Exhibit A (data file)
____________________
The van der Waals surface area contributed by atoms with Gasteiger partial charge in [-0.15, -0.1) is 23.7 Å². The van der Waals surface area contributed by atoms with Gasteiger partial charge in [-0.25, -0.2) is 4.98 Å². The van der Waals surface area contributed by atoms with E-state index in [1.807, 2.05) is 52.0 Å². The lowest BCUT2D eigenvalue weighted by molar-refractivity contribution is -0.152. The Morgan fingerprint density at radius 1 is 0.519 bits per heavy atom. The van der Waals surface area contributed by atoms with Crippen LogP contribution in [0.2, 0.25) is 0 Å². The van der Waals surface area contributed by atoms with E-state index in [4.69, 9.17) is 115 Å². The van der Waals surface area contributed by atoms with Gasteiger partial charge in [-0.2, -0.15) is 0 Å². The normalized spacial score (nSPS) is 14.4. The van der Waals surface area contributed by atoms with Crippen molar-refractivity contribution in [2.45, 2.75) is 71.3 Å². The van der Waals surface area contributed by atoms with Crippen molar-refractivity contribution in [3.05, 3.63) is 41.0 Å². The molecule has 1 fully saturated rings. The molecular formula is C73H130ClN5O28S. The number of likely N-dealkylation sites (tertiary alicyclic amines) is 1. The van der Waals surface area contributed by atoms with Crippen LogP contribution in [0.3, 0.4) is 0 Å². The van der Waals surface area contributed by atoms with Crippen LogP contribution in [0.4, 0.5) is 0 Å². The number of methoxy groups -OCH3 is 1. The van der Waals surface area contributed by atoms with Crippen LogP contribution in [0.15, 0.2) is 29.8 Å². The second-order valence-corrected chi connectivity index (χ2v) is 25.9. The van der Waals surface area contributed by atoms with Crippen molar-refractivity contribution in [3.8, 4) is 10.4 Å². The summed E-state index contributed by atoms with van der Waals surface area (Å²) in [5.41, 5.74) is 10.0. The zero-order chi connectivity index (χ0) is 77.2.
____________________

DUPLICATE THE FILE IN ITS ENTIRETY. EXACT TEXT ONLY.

The van der Waals surface area contributed by atoms with Gasteiger partial charge in [-0.15, -0.1) is 23.7 Å². The van der Waals surface area contributed by atoms with Gasteiger partial charge in [-0.25, -0.2) is 4.98 Å². The van der Waals surface area contributed by atoms with E-state index in [1.807, 2.05) is 52.0 Å². The lowest BCUT2D eigenvalue weighted by molar-refractivity contribution is -0.152. The Morgan fingerprint density at radius 1 is 0.519 bits per heavy atom. The van der Waals surface area contributed by atoms with Crippen LogP contribution in [0.2, 0.25) is 0 Å². The van der Waals surface area contributed by atoms with E-state index in [4.69, 9.17) is 115 Å². The van der Waals surface area contributed by atoms with Gasteiger partial charge in [-0.2, -0.15) is 0 Å². The normalized spacial score (nSPS) is 14.4. The van der Waals surface area contributed by atoms with Crippen molar-refractivity contribution in [2.45, 2.75) is 71.3 Å². The van der Waals surface area contributed by atoms with Crippen molar-refractivity contribution in [3.05, 3.63) is 41.0 Å². The molecule has 1 fully saturated rings. The molecular formula is C73H130ClN5O28S. The number of likely N-dealkylation sites (tertiary alicyclic amines) is 1. The van der Waals surface area contributed by atoms with Crippen LogP contribution in [0.3, 0.4) is 0 Å². The van der Waals surface area contributed by atoms with Crippen LogP contribution in [0.4, 0.5) is 0 Å². The number of methoxy groups -OCH3 is 1. The van der Waals surface area contributed by atoms with Crippen LogP contribution in [0.15, 0.2) is 29.8 Å². The second-order valence-corrected chi connectivity index (χ2v) is 25.9. The van der Waals surface area contributed by atoms with Crippen molar-refractivity contribution in [3.8, 4) is 10.4 Å². The summed E-state index contributed by atoms with van der Waals surface area (Å²) in [5.41, 5.74) is 10.0. The zero-order chi connectivity index (χ0) is 77.2.